When I returned to the lab the next week, I was met by an investigation committee and what seemed like a mountain of paperwork. My supervisor asked me to go through the motions of everything I did that fateful day. I set up vials, collected reagents, weighed out samples, and prepped the assay just as I had done the previous week. No cyanide anywhere. Next, I walked out to the QC/QA lab with the investigators. I opened the refrigerator where the standards were kept. The QC/QA lab manager was on the investigating team, and he said that there were cyanide-containing solutions in the refrigerator. I pointed at the bottle of standard I used for the assay. A tipped over bottle of cyanogen bromide, a reagent used in a completely different set of assays, was hidden behind other materials in the bin next to the bottle I handled. The cyanogen bromide bottle was practically empty, and there was a residue on the exterior of the bottle and in the bin. After some swabs of the exteriors of the bottles and bin, the source of the cyanide I was exposed to was identified. 

At that point, the company asked me to join the soon-to-be formed safety committee. As a committee, we inspected areas of the plant, performed surveys, dealt with employee concerns, and hosted training sessions for the manufacturing and laboratory staff. I found the time I spent interacting with employees regarding health and safety matters much more satisfying than working as a bench chemist. It became my mission to figure out a way I could work every day protecting worker health, not just occasionally on the safety committee. After a research trip to the library, I found the perfect career path for me, and it was called industrial hygiene.

Denise-Daggett-IAMIH-400px.jpgThe photo in this post shows me on my last day at the pharmaceutical firm in 1981. I’m pictured with a good friend who wore his Shriners clown costume for me as a special treat. The photo is especially meaningful for me because it was taken on the day I set off on the path that led to a satisfying and successful career. That summer I started grad school, studying industrial hygiene at the University of Texas Health Science Center School of Public Health.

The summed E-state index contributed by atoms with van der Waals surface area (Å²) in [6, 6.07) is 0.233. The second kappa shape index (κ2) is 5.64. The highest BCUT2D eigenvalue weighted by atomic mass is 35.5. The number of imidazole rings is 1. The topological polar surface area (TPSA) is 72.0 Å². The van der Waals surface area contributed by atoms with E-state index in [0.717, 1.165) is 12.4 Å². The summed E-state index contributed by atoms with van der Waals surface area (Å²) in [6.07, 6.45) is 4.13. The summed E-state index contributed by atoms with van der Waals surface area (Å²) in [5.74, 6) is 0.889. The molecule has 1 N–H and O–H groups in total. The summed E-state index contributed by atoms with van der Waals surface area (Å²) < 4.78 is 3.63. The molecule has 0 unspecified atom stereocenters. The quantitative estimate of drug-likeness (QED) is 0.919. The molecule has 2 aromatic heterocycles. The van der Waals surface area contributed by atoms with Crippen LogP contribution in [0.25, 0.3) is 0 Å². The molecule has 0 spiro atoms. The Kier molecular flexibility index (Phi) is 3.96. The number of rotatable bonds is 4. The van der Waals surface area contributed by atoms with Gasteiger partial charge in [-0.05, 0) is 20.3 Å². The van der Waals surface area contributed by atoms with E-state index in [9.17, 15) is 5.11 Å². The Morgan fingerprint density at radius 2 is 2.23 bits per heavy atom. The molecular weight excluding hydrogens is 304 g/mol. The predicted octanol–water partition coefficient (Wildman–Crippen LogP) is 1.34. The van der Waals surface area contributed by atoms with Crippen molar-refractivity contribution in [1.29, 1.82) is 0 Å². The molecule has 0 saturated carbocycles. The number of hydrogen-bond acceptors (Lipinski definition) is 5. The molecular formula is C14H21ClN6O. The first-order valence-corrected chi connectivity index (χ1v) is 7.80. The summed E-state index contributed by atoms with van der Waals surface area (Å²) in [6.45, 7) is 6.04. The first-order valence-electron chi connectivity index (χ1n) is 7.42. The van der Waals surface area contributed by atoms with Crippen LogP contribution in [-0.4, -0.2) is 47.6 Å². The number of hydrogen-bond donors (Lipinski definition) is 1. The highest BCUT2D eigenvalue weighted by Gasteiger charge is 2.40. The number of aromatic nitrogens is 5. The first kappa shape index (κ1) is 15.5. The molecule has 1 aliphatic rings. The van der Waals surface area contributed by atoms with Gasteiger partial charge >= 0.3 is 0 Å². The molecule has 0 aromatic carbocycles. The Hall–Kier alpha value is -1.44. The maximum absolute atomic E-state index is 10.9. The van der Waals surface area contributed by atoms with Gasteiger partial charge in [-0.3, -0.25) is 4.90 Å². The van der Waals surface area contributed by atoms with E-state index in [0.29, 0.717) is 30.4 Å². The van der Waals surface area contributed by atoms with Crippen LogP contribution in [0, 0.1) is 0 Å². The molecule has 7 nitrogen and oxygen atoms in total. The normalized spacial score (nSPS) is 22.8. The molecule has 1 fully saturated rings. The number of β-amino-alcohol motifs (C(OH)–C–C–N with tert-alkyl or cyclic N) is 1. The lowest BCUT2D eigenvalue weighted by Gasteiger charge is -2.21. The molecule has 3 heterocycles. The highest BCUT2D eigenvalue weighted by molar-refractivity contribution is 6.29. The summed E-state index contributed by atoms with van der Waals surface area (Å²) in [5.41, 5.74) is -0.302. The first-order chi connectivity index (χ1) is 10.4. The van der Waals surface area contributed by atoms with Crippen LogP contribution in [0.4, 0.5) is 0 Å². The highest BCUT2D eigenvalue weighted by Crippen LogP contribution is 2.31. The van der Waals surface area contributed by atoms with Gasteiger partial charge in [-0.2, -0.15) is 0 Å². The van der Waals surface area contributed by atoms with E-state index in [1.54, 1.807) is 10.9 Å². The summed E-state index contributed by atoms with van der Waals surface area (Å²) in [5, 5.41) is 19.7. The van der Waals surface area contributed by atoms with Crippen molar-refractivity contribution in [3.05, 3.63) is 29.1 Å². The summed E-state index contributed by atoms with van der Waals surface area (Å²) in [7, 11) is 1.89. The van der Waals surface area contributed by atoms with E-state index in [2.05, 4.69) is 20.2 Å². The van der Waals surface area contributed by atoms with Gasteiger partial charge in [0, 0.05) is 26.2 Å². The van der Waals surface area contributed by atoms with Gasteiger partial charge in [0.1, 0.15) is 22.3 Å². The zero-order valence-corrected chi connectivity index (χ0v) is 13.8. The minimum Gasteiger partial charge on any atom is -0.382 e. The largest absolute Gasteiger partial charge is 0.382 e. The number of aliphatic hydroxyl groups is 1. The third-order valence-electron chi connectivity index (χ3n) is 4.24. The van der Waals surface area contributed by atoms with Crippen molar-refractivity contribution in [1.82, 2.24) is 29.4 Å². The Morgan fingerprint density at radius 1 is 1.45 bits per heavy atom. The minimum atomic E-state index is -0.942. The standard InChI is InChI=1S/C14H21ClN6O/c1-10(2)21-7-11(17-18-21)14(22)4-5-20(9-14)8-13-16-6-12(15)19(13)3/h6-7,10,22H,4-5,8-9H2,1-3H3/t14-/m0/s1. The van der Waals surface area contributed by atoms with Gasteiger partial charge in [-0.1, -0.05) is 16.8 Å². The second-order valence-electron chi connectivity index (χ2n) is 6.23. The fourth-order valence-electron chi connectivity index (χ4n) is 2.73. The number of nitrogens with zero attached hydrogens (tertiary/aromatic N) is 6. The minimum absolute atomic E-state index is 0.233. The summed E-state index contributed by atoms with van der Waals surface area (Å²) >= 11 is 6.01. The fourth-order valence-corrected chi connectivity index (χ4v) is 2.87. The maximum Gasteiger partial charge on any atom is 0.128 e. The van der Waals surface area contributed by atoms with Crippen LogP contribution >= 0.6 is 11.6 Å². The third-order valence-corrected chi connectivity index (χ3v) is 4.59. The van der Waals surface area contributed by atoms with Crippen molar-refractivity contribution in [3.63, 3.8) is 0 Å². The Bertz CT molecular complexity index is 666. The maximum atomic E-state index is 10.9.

This all occurred over 35 years ago, but I have never forgotten the feeling of what it was like sitting in that emergency room. I had to figure out how I could devote my life to preventing the fear and harm that can come from workplace exposures, and I’m thankful on so many levels that I found the IH path. 

Denise L. Daggett, MS, CIH, currently serves as AIHA Local Section regional representative for the Pacific Region. She retired in 2016 after over 35 years in industrial hygiene as an EHS worldwide director and in academia as EHS co-director. 


Comments

Great Story--Glad you Survived!

Great story, Denise. Glad you survived!

My own war stories aren't as dramatic but anecdotally are consistent with the conclusion that labs used to be among the worst places for chemical exposures.

In my college days we routinely used benzene bare-handed to clean IR-sample salt blocks, and inhaled/bathed in huge amounts of formaldehyde, BTEX, etc., for histology samples, to name a few. The chem store room had bottles with crystallized picric acid on them. In organic lab something caught fire and the TA attempted to blow it out like a birthday cake! I did not realize the magnitude of hazards until becoming an IH.

Then, during an IH internship at a large Midwest R&D/mfg facility I had to deal with the company's chemists--who by then were still too smart to worry about chemical exposures--but also worked with the maintenance staff, who really appreciated help from the IHs.

Hope things have improved since the OSHA lab standard took effect.
 on 5/31/2018 8:25 AM by Dale T. Drysdale | Flag comment for inappropriate content

Add Comment

Items on this list require content approval. Your submission will not appear in public views until approved by someone with proper rights. More information on content approval.

Title


Body *


Name *


Email *


In case we have a question regarding your comment.

Botcheck *


Are you a bot?

Attachments

 

 Commenting Policy

 
​Comments will be reviewed prior to appearing on the site. This review is done by humans and not always immediately. You may be laudatory or critical, but please stay on topic and be respectful of the author and your fellow readers. We reserve the right to remove any comments that are profane, obscene, abusive, or otherwise inappropriate.​